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Published 28 September 2020
When the UK Government introduced the first nationwide lockdown in March 2020 in response to the COVID-19 pandemic, the Association of British Insurers (ABI) moved quickly to agree a series of temporary measures in relation to personal injury claims (the Covid-19 PI Protocol). The list of signatories to the agreement extended to over 11 pages and included almost all of the leading insurers and law firms practising in this area.
The extension to the Personal Injury Pre-Action Protocol*, which was introduced on 24 March 2020 provided that “all limitation dates in all personal injury cases are frozen” for the period in time that the agreement took effect.
However, as both law firms and insurers adjusted to new ways of working in response to Covid-19, the temporary agreement came to an end on 30 June 2020. The net effect being that limitation dates were suspended for a period of 14 weeks in total.
The implications: What this means in practice is that personal injury practitioners will need to give consideration to how the revised limitation date will work in practice. By way of a worked example:
Practical Advice: Whilst calculating the new limitation date may be a relatively straightforward exercise, one can see how it could very easily be missed or calculated incorrectly when you are running a busy personal injury practice with a large caseload, particularly when many practitioners continue to work from home in line with the current Government advice. Whilst most solicitors will diarise limitation at the very outset of a new matter, the 14 week limitation freeze introduces a further need to ensure that the revised limitation date is marked correctly and kept under review.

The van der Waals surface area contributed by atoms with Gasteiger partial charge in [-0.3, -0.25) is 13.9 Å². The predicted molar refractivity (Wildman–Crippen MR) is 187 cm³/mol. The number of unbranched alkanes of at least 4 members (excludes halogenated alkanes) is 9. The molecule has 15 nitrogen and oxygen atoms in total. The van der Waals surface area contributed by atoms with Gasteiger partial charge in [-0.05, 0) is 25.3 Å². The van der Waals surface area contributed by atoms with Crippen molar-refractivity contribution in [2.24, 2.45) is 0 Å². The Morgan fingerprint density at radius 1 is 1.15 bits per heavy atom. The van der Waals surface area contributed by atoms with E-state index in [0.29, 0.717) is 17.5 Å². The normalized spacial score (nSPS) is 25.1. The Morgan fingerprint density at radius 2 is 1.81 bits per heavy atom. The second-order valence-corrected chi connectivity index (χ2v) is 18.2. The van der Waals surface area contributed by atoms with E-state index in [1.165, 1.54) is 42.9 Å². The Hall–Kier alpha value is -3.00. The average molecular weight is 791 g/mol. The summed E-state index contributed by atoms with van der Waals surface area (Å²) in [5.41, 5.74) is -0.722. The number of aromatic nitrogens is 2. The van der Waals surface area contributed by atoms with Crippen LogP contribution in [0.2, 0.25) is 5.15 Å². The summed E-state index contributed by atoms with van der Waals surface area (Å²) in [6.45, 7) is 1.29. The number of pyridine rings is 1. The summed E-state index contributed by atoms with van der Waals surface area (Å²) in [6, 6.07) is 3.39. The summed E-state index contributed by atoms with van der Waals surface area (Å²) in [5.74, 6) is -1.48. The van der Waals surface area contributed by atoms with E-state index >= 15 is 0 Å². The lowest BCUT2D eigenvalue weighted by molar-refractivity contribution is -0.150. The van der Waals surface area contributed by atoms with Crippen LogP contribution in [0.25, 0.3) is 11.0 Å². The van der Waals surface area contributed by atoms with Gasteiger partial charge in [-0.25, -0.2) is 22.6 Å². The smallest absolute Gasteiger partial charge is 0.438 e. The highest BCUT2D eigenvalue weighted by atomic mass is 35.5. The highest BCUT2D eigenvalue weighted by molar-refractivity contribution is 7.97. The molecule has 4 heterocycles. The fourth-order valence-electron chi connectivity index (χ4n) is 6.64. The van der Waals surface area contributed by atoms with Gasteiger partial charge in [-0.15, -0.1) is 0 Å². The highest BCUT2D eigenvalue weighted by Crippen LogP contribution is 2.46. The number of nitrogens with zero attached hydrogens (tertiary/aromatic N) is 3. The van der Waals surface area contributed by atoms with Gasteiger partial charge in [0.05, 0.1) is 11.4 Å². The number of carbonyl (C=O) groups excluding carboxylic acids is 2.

Practitioners should also be alive to the fact that there could be an added degree of complexity in cases whereby there are multiple Defendants; not all of whom signed up to the Covid-19 Protocol. In which case, the original limitation date is still likely to apply to that aspect of the claim.
If limitation is due to expire, protective proceedings should of course be issued in the absence of putting in place an effective Standstill Agreement. It of course remains to be seen what approach both the Courts and insurers will take regarding limitation dates if proceedings are issued out of time and whether a short term temporary reprieve could still be secured by agreement with insurers and/or by the Court exercising its section 33 discretion.
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